As new mother, I didn’t have any thoughts on media use, aside from having always been strictly against TV before age of 2.
I figured we had a while to go until other media use ( computers, iPhones, video games) become a concern. However, in our world of virtually living on our iPhones (for both me and my husband who only last month switched to Android, sucker!), I underestimated the power it would have on our suddenly aware baby.
It makes total sense: they are designed to mimic their parents and when seeing us with our iPhones in our hands or pockets half the time, Alexis decided that she wanted to see what the fuss was all about. At first it was all about just pressing the HOME button for fun. Then I got a “bright” idea to download a baby app (Sound Touch). It was the end of life as we know it. Enter the world of Toddler iPhone use.
I think it was around 7-8 months when she fell in love with it. She loved the Sound Touch app and it was pretty “educational” AND in Russian, so I felt she was getting enough good exposure for it to be ok, passable, even though I wasn’t happy about how passionate (read: obsessed) she was about it. It was one of her first words, after mama and dada: TANG! (for “thing” as that is how we had to call it after she figured out the word “phone”). She still calls it that at 18 months and never switched to the actual word for the phone.
For a while, I felt iffy about letting her use the iPhone. I mean, she was only using things that were beneficial to her during the times where a more beneficial parental interaction wasn’t possible, but I still didn’t like how MUCH she enjoyed listening to her app pronounce words, pictures of which she pressed. Soon came the discovery of Dr Seuss books and that made me feel slightly better about giving her the phone since she would be listening to a book, of all things… I battled like this for months, going back and forth between “Should I never give her the phone again?” and “She loves it and the apps are harmless (no fast scene switching, age appropriate content)“.
It wasn’t until just recently though that I finally realized how great some of the iPhone use can be and despite my fear it was greatly beneficial to her on many levels, including learning the whole English and Russian alphabet (both sounds and letter names) on her own by using the apps.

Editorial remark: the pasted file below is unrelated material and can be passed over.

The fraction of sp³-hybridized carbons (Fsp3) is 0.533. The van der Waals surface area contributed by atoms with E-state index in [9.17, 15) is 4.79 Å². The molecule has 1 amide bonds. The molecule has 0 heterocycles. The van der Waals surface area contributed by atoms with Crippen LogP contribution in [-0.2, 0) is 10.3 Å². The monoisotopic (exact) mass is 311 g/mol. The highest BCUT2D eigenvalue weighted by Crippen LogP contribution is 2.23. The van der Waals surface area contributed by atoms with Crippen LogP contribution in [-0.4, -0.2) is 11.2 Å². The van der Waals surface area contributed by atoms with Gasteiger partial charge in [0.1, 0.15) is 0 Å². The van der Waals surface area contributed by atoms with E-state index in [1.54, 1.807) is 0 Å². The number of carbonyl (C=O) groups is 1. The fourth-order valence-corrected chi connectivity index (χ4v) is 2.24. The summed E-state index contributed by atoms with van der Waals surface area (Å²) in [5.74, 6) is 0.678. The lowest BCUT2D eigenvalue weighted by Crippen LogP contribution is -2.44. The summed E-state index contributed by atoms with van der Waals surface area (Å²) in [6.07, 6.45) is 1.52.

You can read about our story, my media philosophy, Lexi’s iPhone use and what we do and plan on doing, as well as the research I’ve read about, in my long and detailed post about Media usage scheduled to be published next week. Subscribe here if you want to be notified of it, or follow my Facebook page.
This post is about apps we have found to be great and/or educational.
The age reference I am putting in the brackets is the age Lexi started using this particular app and the age when I noticed her getting something beneficial out of it, not necessarily the age your baby will be ready to use it or gain any benefit from it, but it will give you some kind of idea.
OceanHouse Media ( Started using at 9 Months+/Best for 9 Months+)
The best book apps out there. They have a whole range of Dr. Seuss books which are a huge hit with toddlers and babies. This was one of the first apps we used with Lexi at a pretty young age. Because she’s always been a huge bookworm and Dr. Seuss was her favorite, AND she was “reading” books far beyond her age, I got quite a few Dr Seuss e-books for her and would initially read them to her on “READ IT MYSELF” option to maximize parental interaction, and then as she got older and smarter, she started using AUTO PLAY, where the book gets read to the child. That was a great app to use when dinner needed to be cooked or laundry needed to be done and Lexi wasn’t co-operating. Because it’s a still technically a book, it doesn’t change frames, it doesn’t move like a cartoon, it simply reads a story with illustrations.
Cat in the Hat learning Library (Best for: 18months+)
A spin off of Dr Seuss’s Cat in the Hat books, these are more educational than anything else. If you have paper books of the same type, you know the format. They talks about earth, animals, north pole, deserts, birds. It’s best suited for older kids (5+), but Alexis has always loved these books. For older kids, these books can help them with reading and spelling, as words are highlighted as they are read, and you can press on an object or a word to see it in red letters and hear it spoken out loud.